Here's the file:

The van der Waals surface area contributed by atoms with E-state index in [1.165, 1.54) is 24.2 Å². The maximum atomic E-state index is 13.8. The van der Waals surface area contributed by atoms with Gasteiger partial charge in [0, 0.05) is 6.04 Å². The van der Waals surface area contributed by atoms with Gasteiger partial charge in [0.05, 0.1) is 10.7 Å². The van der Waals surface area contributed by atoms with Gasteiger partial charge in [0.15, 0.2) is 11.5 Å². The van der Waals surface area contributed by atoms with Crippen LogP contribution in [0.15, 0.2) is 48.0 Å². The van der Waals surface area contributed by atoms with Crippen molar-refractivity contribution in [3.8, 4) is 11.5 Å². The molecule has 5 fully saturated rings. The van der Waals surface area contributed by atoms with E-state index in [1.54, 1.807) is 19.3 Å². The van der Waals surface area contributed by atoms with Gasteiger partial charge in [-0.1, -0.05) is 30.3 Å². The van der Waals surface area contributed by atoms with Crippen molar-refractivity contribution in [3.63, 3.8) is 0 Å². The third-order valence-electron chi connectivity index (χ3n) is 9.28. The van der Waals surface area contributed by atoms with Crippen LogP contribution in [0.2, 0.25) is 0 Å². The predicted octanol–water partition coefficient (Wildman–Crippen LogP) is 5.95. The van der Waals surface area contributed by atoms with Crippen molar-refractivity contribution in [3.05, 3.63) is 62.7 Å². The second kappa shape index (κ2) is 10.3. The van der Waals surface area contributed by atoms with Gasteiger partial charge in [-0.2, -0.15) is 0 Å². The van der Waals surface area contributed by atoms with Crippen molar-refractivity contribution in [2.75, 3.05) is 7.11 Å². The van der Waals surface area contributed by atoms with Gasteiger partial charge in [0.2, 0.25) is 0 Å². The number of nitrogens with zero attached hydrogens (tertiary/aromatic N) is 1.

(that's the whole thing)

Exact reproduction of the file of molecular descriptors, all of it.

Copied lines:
The van der Waals surface area contributed by atoms with E-state index in [1.165, 1.54) is 24.2 Å². The maximum atomic E-state index is 13.8. The van der Waals surface area contributed by atoms with Gasteiger partial charge in [0, 0.05) is 6.04 Å². The van der Waals surface area contributed by atoms with Gasteiger partial charge in [0.05, 0.1) is 10.7 Å². The van der Waals surface area contributed by atoms with Gasteiger partial charge in [0.15, 0.2) is 11.5 Å². The van der Waals surface area contributed by atoms with Crippen LogP contribution in [0.15, 0.2) is 48.0 Å². The van der Waals surface area contributed by atoms with Crippen molar-refractivity contribution in [3.8, 4) is 11.5 Å². The molecule has 5 fully saturated rings. The van der Waals surface area contributed by atoms with E-state index in [1.54, 1.807) is 19.3 Å². The van der Waals surface area contributed by atoms with Gasteiger partial charge in [-0.1, -0.05) is 30.3 Å². The van der Waals surface area contributed by atoms with Crippen molar-refractivity contribution in [3.63, 3.8) is 0 Å². The third-order valence-electron chi connectivity index (χ3n) is 9.28. The van der Waals surface area contributed by atoms with Crippen LogP contribution in [0.2, 0.25) is 0 Å². The predicted octanol–water partition coefficient (Wildman–Crippen LogP) is 5.95. The van der Waals surface area contributed by atoms with Crippen molar-refractivity contribution in [3.05, 3.63) is 62.7 Å². The second kappa shape index (κ2) is 10.3. The van der Waals surface area contributed by atoms with Gasteiger partial charge in [-0.2, -0.15) is 0 Å². The van der Waals surface area contributed by atoms with Crippen molar-refractivity contribution in [2.75, 3.05) is 7.11 Å². The van der Waals surface area contributed by atoms with Gasteiger partial charge in [0.2, 0.25) is 0 Å². The number of nitrogens with zero attached hydrogens (tertiary/aromatic N) is 1.